In traditional oat processing practice the control of lipid reactions relies largely on empirical experiences and dogmatic principles rather than on profound understanding of the underlying mechanisms. However, in today's global food markets, the industry faces strict challenges in the development of new processes and applications where the prior experience is unsatisfactory or insufficient. The storage stability of novel oat products can be greatly enhanced by taking the mechanisms of lipid deterioration into account, and by adjusting the processing conditions accordingly so that these reactions can be minimized. The lipid reactions in oat products result in two different unwanted properties: bitter, astringent, taste or a rancid flavor. Chemically, these properties are associated to enzymatic hydrolysis of ester bonds and non-enzymatic oxidation of unsaturated fatty acyl chains respectively. The processing history oat product has a huge impact on which of these reactions predominates in oat products. The review focuses on the reactions of lipids in processed oat products, and identifies factors that are critical for enhanced shelf-life.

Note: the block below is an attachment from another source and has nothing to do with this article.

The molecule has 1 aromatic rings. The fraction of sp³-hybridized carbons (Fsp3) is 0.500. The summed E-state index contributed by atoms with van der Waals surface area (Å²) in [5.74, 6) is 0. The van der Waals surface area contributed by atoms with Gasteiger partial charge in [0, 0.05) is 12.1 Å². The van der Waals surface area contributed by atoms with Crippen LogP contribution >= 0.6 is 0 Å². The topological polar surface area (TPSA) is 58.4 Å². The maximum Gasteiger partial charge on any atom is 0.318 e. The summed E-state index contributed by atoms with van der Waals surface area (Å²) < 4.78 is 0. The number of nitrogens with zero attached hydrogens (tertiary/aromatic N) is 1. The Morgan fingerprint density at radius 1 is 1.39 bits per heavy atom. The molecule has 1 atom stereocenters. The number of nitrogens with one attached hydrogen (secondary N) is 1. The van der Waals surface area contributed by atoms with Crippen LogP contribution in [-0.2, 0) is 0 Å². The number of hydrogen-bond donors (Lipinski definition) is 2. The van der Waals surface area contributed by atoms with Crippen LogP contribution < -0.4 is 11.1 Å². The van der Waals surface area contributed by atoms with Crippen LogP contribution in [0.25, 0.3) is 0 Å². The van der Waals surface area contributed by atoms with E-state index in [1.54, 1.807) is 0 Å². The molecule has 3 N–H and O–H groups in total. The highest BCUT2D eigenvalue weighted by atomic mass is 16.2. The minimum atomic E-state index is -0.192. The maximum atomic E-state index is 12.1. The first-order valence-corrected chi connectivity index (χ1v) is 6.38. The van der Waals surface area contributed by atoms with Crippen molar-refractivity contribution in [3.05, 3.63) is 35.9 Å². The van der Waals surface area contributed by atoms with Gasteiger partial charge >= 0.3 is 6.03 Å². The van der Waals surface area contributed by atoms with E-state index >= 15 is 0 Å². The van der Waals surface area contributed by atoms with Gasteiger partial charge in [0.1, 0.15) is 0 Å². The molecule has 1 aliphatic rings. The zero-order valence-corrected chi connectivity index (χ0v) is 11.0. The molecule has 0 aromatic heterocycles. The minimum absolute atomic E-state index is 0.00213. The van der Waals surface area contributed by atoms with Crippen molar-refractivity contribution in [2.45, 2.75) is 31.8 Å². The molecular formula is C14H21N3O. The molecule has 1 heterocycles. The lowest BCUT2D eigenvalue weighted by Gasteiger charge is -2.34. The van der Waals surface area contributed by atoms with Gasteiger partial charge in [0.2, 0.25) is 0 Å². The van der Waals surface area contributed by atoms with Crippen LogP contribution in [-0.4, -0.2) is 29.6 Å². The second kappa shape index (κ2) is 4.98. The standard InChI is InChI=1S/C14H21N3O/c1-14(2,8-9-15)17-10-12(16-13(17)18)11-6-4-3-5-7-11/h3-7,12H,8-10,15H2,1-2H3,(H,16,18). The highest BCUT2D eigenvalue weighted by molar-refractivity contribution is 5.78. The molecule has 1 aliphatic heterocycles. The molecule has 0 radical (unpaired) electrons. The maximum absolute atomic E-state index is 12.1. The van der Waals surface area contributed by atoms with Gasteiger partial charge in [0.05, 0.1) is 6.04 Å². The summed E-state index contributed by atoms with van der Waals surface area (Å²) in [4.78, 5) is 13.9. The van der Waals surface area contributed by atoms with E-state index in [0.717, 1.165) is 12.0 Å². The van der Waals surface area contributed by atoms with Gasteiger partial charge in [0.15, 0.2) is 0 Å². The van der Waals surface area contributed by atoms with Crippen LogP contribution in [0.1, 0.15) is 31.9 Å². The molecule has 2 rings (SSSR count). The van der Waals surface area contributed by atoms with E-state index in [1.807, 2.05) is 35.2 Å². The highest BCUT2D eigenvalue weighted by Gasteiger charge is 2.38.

- Storage stability